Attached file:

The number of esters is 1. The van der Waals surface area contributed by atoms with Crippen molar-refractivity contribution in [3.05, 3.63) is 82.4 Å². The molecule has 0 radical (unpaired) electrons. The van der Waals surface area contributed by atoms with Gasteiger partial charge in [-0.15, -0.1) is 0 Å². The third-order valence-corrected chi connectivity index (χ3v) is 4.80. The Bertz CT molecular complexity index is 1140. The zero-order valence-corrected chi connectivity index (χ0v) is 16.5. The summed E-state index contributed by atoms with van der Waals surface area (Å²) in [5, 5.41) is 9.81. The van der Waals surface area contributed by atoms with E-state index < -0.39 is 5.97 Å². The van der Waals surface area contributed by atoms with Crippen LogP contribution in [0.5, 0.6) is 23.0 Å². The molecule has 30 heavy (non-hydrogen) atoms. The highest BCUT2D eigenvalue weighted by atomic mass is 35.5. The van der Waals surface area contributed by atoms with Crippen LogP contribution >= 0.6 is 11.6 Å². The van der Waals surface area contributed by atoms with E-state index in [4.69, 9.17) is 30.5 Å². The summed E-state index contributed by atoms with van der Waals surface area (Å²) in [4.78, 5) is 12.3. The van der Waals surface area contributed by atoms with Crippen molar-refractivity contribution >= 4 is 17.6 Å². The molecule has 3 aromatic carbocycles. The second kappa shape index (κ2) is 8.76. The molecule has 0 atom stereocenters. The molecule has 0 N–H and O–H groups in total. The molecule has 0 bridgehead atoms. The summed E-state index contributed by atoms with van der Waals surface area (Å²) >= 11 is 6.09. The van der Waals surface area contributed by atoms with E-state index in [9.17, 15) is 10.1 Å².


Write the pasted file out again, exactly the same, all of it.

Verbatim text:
The number of esters is 1. The van der Waals surface area contributed by atoms with Crippen molar-refractivity contribution in [3.05, 3.63) is 82.4 Å². The molecule has 0 radical (unpaired) electrons. The van der Waals surface area contributed by atoms with Gasteiger partial charge in [-0.15, -0.1) is 0 Å². The third-order valence-corrected chi connectivity index (χ3v) is 4.80. The Bertz CT molecular complexity index is 1140. The zero-order valence-corrected chi connectivity index (χ0v) is 16.5. The summed E-state index contributed by atoms with van der Waals surface area (Å²) in [5, 5.41) is 9.81. The van der Waals surface area contributed by atoms with E-state index < -0.39 is 5.97 Å². The van der Waals surface area contributed by atoms with Crippen LogP contribution in [0.5, 0.6) is 23.0 Å². The molecule has 30 heavy (non-hydrogen) atoms. The highest BCUT2D eigenvalue weighted by atomic mass is 35.5. The van der Waals surface area contributed by atoms with Crippen LogP contribution >= 0.6 is 11.6 Å². The van der Waals surface area contributed by atoms with E-state index in [4.69, 9.17) is 30.5 Å². The summed E-state index contributed by atoms with van der Waals surface area (Å²) in [4.78, 5) is 12.3. The van der Waals surface area contributed by atoms with Crippen molar-refractivity contribution >= 4 is 17.6 Å². The molecule has 3 aromatic carbocycles. The second kappa shape index (κ2) is 8.76. The molecule has 0 atom stereocenters. The molecule has 0 N–H and O–H groups in total. The molecule has 0 bridgehead atoms. The summed E-state index contributed by atoms with van der Waals surface area (Å²) >= 11 is 6.09. The van der Waals surface area contributed by atoms with E-state index in [9.17, 15) is 10.1 Å².